Therefore be it resolved that the American Psychological Association affirms that same-sex sexual and romantic attractions, feelings, and behaviors are normal and positive variations of human sexuality regardless of sexual orientation identity;
Be it further resolved that the American Psychological Association reaffirms its position that homosexuality per se is not a mental disorder and opposes portrayals of sexual minority youths and adults as mentally ill due to their sexual orientation;
Be it further resolved that the American Psychological Association concludes that there is insufficient evidence to support the use of psychological interventions to change sexual orientation;
Be it further resolved that the American Psychological Association encourages mental health professionals to avoid misrepresenting the efficacy of sexual orientation change efforts by promoting or promising change in sexual orientation when providing assistance to individuals distressed by their own or others’ sexual orientation;
Be it further resolved that the American Psychological Association concludes that the benefits reported by participants in sexual orientation change efforts can be gained through approaches that do not attempt to change sexual orientation;
Be it further resolved that the American Psychological Association concludes that the emerging knowledge on affirmative multiculturally competent treatment provides a foundation for an appropriate evidence-based practice with children, adolescents and adults who are distressed by or seek to change their sexual orientation (Bartoli & Gillem, 2008; Brown, 2006; Martell, Safren & Prince, 2004; Ryan & Futterman, 1997; Norcross, 2002);
Be it further resolved that the American Psychological Association advises parents, guardians, young people, and their families to avoid sexual orientation change efforts that portray homosexuality as a mental illness or developmental disorder and to seek psychotherapy, social support and educational services that provide accurate information on sexual orientation and sexuality, increase family and school support, and reduce rejection of sexual minority youth;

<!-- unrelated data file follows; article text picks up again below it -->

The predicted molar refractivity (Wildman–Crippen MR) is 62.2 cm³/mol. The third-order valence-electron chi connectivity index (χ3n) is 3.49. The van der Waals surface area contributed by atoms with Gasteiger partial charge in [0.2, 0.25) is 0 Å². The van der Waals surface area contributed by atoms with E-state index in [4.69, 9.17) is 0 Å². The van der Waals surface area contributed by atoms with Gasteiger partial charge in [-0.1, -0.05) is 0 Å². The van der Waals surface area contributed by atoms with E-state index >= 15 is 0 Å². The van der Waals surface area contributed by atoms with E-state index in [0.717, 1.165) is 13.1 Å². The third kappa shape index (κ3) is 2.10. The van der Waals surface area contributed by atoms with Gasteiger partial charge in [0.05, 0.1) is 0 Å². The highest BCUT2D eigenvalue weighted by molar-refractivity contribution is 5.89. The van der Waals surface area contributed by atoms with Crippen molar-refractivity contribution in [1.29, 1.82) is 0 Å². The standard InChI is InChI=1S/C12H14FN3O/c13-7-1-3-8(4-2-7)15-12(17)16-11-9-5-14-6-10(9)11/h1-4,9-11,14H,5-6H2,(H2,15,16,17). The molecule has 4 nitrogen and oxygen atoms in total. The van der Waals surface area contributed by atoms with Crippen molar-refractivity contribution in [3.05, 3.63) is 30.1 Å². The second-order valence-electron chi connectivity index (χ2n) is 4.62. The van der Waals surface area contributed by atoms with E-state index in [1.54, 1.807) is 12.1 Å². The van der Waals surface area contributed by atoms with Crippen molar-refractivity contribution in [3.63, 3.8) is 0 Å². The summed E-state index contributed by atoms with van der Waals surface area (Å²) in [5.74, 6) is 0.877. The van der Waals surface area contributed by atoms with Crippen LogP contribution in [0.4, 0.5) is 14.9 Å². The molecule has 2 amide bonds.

Be it further resolved that the American Psychological Association encourages practitioners to consider the ethical concerns outlined in the 1997 APA Resolution on Appropriate Therapeutic Response to Sexual Orientation (American Psychological Association, 1998), in particular the following standards and principles: scientific bases for professional judgments, benefit and harm, justice, and respect for people’s rights and dignity;
Be it further resolved that the American Psychological Association encourages practitioners to be aware that age, gender, gender identity, race, ethnicity, culture, national origin, religion, disability, language, and socioeconomic status may interact with sexual stigma, and contribute to variations in sexual orientation identity development, expression, and experience;
Be it further resolved that the American Psychological Association opposes the distortion and selective use of scientific data about homosexuality by individuals and organizations seeking to influence public policy and public opinion and will take a leadership role in responding to such distortions;
Be it further resolved that the American Psychological Association supports the dissemination of accurate scientific and professional information about sexual orientation in order to counteract bias that is based in lack of knowledge about sexual orientation; and
Be it further resolved that the American Psychological Association encourages advocacy groups, elected officials, mental health professionals, policy makers, religious professionals and organizations, and other organizations to seek areas of collaboration that may promote the wellbeing of sexual minorities.
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1The APA uses the term sexual orientation change efforts to describe all means to change sexual orientation (e.g., behavioral techniques, psychoanalytic techniques, medical approaches, religious and spiritual approaches). This includes those efforts by mental health professionals, lay individuals, including religious professionals, religious leaders, social groups, and other lay networks such as self-help groups .
2The Task Force uses the term sexual minority (cf. Ullerstam, 1966; Blumenfeld, 1992; McCarn & Fassinger, 1996) to designate the entire group of individuals who experience significant erotic and romantic attractions to adult members of their own sex, including those who experience attractions to members of both their own and the other sex. This term is used because the Task Force recognizes that not all sexual minority individuals adopt a lesbian, gay, or bisexual identity.